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SEE HOW OUR FRIENDS LOVE US?

By Pete Moore On February 28th, 2019

The Israeli Attorney General intends to indict PM Netanyahu on corruption charges. Meanwhile in Canada, there are calls for Justin Trudeau to resign after the former Justice Minister and Attorney General testified to his corruption, alleging that threats were made against her.

It’s very thoughtful of Israel and Canada, at this difficult time, to go to such lengths to make British politics appear calm and orderly.

13 Responses to “SEE HOW OUR FRIENDS LOVE US?”

  1. There have been rumors against bibi since forever

    Maybe Trump can grab him a pardon 🙂

  2. What a dishonest post.

    There is no comparison between Bibi and Justin Trudeau, except in Rightworld fantasy land. Bibi has been in power and on the take for ten years as Israeli PM and who knows how many years before that. Trudeau has been in power for two years and is not on the take.

  3. Bib’s time has been coming for a long time. Just look at the parties running in April’s election:

    In addition to the left wing parties (Labor and Meretz), the two Arab coalitions (Hadash–Ta’al and Ra’am–Balad), and the two Haredim parties (UTJ and Shas) there are six different parties running (who have chances of getting seats).

    You have Likud, Netanyahu’s party. You have Union of Right-Wing Parties (effectively Jewish Home), largely representing the modern Orthodox people (Settlers) in Israel. In addition you have:

    The New Right: Set up be former Jewish Home MKs who wanted to appeal to more than just modern Orthodox voters. They would have in previous times likely just joined Likud except that Naftali Bennett hates Benjamin Netanyahu (his former boss – Bennett was Netanyahu’s Chief of Staff until 2008).

    Yisrael Beiteinu: Originally a party for Russian-Israelis. As most Russians came to Israel in the 90s and have now largely integrated the appeal of a Russian-Israeli party is a largely depreciating asset. In previous times they would have merged with Likud (the actually looked like they were going to in 2013 but it never happened). The main reason they haven’t merged with Likud is that Avigdor Lieberman hates Benjamin Netanyahu.

    Kulanu: Set up by Moshe Kahlon as de facto Likud lite. The reason that Kahlon left Likud is because he hates Benjamin Netanyahu.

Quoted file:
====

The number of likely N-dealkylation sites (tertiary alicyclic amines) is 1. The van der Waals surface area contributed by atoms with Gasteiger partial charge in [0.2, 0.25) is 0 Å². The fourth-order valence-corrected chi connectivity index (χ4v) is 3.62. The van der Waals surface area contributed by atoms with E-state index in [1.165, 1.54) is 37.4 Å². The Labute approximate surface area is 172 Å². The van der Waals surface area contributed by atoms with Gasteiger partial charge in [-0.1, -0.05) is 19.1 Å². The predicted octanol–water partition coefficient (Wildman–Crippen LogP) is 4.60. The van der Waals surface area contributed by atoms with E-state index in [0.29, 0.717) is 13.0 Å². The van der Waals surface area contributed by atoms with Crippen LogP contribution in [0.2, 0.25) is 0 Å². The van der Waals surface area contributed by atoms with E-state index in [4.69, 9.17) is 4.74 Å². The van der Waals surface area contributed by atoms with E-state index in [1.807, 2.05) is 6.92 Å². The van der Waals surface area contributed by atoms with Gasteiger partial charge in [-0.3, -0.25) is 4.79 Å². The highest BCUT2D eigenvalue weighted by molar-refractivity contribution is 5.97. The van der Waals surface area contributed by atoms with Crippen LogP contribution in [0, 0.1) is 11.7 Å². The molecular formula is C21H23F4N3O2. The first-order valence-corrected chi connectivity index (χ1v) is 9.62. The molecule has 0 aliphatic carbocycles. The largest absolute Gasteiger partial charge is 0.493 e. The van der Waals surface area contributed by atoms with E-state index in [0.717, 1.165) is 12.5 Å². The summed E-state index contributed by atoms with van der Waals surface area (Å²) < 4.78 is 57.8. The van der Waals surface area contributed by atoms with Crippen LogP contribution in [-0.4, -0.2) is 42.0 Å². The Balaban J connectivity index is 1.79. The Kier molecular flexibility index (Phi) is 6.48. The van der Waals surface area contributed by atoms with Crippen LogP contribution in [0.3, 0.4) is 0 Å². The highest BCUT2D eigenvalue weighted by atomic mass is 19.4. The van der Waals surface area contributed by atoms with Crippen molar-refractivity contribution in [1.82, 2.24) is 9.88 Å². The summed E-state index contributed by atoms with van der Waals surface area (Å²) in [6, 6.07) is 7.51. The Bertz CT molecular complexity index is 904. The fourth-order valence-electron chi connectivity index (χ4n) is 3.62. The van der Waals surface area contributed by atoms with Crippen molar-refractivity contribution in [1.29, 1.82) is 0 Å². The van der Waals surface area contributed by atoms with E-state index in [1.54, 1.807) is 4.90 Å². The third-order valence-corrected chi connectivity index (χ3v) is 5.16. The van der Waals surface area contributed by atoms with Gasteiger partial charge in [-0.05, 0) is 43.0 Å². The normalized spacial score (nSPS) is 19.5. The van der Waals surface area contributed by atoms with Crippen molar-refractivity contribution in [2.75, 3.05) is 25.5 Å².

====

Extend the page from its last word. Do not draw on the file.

Blue and White: This is an alliance of four parties.

    The smallest is actually an independent – Gabi Ashkenazi, a former Chief of General Staff of the IDF. He and Netanyahu hate each other because in 2010 Netanyahu wanted an immediate strike on Iran. Ashkenazi was not in favour of it (seeing it as unnecessary militarily – thus relegating to a solely political exercise). As a result the majority of the Cabinet voted against the strike on Iran.

    Then there is Telem, created by Moshe Ya’alon. Similar to Kulanu this is Likud lite. The reason he left is because Ya’alon hates Benjamin Netanyahu.

    Yesh Atid, created by Yair Lapid. Lapid was Minister of Finance, under Netanyahu. The two repeatedly butted heads until Netanyahu fired Lapid in 2014. Since then they have been at complete loggerheads and Lapid has refused to serve in any government led by Netanyahu.

    And Hosen, led, by Benny Gantz, also, similar to Ashkenazi, a former Chief of General Staff of the IDF. In previous times he would have naturally ended up in Likud, where he seems to be largely political similar (maybe on the left wing of Likud but still firmly in the centre-right). There hasn’t really been a public falling out between Gantz and Netanyahu. Likely his decision to lead a new party rather than join Likud was motivated out of a desire to be Prime Minister, rather than any personal animosity between him and Netanyahu.

  4. Yes Seamus, but what matters is that Bibi is corrupt and:

    1. Bibi will not be indicted. The idea that the “independent” attorney-general (appointed by Bibi) will bring corruption charges against Bibi (after a year of “deliberation”) is for the birds.

    2. Bibi will be returned to power at the election this year, at the head of a rag-bag coalition of Zionists and extreme Zionists and even more extreme Zionists. Cheered on by Trump.

    3. The “settlements” will continue to steal land from the Palestinians.

    4. Bibi will continue to push the USA into a war against Iran. Bolton is already signed up and that means that Trump will soon be signed up as well. I suspect that there will be an attack this year, but Trump may delay it until his election campaign is underway in 2020.

  5. 1 is likely dependent on 2. If Bibi is not reelected it is actually hard to see him not face corruption charges. If he is reelected then it becomes more complicated.

    Before the attorney general announced he’d face corruption charges I’d have put his chances of winning at about 50/50. With the charges announced (or the announcement that the attorney general intends to proceed with indictments if we are being technical) I’d say it drops to about 30/70.